HAROLD KLUNDER, R.C.A.
The Sable-Castelli Gallery Limited, Toronto
Private Collection, Toronto
Harold Klunder (b. 1943) immigrated to Canada from The Netherlands with his family in 1952. After studying art at Central Technical School in Toronto, he worked as a commercial artist for six years, becoming a full-time painter in 1970. His distinctive style evolved through the late 1970s (his first commercial show was held at Jared Sable’s gallery in 1976) and early 1980s into large, thickly painted works that often took several years to complete. Through the work—abstract, and executed in oils—Klunder explores the oil medium and its history; he makes reference to historical art, but updates and personalizes the subjects by inserting himself into the paintings. Many, like this Saint Jerome in Penitence, are subtitled “self portrait” and assigned a number. These are not conventional self portraits, as they reveal the artist’s inner life. And while Klunder’s work from the 1980s may resemble the work of contemporary Neo-expressionist painters in the references to historical art, in the use of the figure and thickly applied paint, it is not the result of post-modern theorizing.
This work from 1987, depicting Saint Jerome in Penitence, or Self Portrait #11, is informed by earlier depictions of Jerome, a saint and doctor (teacher) of the Catholic Church, dating back to the early Renaissance in Europe. Traditionally, the saint is pictured as a hermit, having cast off his rich red garments, and lives in a desolate landscape where he practices mortification of the flesh. (he is often shown holding a rock). Typically, he is surrounded by other attributes: a book, lion, crucifix and dead tree.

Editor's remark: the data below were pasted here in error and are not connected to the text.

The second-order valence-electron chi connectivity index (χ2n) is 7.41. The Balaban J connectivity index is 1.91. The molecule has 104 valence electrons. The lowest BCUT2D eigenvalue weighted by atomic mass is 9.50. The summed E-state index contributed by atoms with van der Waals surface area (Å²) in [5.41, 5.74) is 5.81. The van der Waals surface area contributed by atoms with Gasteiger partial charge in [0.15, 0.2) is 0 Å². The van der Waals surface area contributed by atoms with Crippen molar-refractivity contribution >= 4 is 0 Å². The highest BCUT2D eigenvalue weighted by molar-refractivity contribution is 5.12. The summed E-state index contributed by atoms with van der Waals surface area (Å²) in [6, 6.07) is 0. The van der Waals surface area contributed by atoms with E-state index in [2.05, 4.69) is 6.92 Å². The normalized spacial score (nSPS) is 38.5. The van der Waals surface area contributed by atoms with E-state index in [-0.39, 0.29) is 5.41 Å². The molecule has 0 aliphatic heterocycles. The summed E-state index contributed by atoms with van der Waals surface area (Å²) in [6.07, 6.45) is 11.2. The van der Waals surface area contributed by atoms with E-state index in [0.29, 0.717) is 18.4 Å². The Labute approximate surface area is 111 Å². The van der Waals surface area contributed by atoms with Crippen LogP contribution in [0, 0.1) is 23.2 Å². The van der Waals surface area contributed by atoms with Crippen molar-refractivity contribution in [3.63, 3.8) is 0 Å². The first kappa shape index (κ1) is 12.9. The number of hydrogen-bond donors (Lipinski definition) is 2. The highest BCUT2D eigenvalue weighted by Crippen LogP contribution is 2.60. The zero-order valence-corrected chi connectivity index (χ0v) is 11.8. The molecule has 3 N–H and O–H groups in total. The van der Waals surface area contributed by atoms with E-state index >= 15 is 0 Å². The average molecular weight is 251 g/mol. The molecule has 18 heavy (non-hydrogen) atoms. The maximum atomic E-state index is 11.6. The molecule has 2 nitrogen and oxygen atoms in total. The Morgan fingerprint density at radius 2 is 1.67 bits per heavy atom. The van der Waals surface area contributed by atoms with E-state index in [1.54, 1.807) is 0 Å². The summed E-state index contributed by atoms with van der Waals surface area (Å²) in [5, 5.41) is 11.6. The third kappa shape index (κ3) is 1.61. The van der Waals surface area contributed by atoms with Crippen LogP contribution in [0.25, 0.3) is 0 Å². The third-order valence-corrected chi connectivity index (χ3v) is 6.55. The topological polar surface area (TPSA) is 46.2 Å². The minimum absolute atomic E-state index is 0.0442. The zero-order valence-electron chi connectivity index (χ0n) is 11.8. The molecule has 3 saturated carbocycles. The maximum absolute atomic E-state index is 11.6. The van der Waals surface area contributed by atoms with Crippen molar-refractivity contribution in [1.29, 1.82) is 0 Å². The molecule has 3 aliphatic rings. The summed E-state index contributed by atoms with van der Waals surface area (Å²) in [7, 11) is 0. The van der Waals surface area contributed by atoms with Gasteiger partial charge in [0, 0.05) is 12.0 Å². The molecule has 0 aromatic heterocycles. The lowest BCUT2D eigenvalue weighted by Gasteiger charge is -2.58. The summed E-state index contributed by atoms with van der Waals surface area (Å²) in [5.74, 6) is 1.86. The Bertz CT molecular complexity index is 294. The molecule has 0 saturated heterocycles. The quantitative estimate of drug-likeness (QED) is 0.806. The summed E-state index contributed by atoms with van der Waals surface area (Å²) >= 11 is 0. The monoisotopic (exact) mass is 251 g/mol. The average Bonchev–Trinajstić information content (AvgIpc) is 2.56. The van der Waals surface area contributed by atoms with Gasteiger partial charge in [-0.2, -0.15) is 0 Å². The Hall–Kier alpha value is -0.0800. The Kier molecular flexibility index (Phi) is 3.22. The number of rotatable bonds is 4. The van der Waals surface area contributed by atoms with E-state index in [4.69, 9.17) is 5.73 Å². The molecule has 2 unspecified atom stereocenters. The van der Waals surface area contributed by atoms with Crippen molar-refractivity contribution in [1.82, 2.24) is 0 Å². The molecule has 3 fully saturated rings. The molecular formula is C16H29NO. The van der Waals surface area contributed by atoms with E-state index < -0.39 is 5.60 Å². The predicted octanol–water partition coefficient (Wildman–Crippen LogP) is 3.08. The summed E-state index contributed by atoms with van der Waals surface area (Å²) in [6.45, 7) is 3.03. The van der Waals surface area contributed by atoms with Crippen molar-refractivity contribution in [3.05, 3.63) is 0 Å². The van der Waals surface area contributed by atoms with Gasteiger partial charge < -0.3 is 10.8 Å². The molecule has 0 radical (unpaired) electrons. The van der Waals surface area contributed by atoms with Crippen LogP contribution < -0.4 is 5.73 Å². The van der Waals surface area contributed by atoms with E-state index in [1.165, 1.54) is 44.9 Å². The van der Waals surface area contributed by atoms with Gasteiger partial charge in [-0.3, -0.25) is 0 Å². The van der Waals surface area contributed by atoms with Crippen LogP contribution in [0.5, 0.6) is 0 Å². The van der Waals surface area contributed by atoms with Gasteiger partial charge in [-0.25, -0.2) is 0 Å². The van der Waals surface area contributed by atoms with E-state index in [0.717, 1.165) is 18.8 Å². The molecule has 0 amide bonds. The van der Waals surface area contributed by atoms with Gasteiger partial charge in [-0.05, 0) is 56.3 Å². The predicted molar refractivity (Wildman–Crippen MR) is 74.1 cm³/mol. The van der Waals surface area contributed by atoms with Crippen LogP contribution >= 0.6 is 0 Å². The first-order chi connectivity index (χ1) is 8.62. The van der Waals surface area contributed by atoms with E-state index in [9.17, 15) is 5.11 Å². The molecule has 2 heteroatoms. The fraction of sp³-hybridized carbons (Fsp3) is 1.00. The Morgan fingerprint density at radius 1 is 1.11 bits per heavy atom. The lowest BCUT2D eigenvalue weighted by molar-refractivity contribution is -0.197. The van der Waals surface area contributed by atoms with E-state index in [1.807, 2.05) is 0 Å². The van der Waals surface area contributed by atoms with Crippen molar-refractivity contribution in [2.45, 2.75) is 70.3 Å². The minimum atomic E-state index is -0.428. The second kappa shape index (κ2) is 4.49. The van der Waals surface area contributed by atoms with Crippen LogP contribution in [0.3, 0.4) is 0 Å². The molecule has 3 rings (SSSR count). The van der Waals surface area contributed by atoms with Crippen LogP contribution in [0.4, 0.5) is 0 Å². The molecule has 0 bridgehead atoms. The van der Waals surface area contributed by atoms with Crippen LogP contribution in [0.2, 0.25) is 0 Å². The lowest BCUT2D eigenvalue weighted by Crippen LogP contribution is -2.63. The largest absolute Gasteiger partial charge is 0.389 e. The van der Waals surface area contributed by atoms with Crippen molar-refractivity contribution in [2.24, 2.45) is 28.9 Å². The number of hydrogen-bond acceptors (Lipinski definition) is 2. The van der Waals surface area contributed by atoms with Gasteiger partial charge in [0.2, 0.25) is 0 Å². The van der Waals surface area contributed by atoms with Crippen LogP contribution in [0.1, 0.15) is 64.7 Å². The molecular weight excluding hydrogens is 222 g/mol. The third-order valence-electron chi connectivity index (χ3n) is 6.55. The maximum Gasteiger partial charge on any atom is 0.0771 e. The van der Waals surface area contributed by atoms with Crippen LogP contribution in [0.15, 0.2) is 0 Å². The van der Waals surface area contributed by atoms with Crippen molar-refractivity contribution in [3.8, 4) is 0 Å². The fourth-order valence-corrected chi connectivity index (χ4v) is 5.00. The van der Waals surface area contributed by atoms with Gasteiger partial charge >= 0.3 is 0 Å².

Klunder adopted some of the established iconography for this episode in the saint’s life. The large figure of the saint/artist walks towards the picture plane, on a long road that extends back to the horizon at an angle cutting across the lower three-quarters of the composition. He is naked, exposed, a red robe over one shoulder. The head, richly coloured and textured, is a self portrait: Klunder has become the penitent Jerome. This puts into question the desert landscape to his right, populated by an ascetic figure and a bird. Is this an extension of the saint/artist’s space, or is it a canvas on which he is working? A number of small pools of colour are arrayed along the lower edge of the work, with what appears to be a paintbrush standing in the lower left corner. Is this a picture of the artist as Saint Jerome, or of the artist in his studio, painting a picture of Saint Jerome? Or have the two concepts been conflated to read as a representation of Klunder’s personal struggle with his art?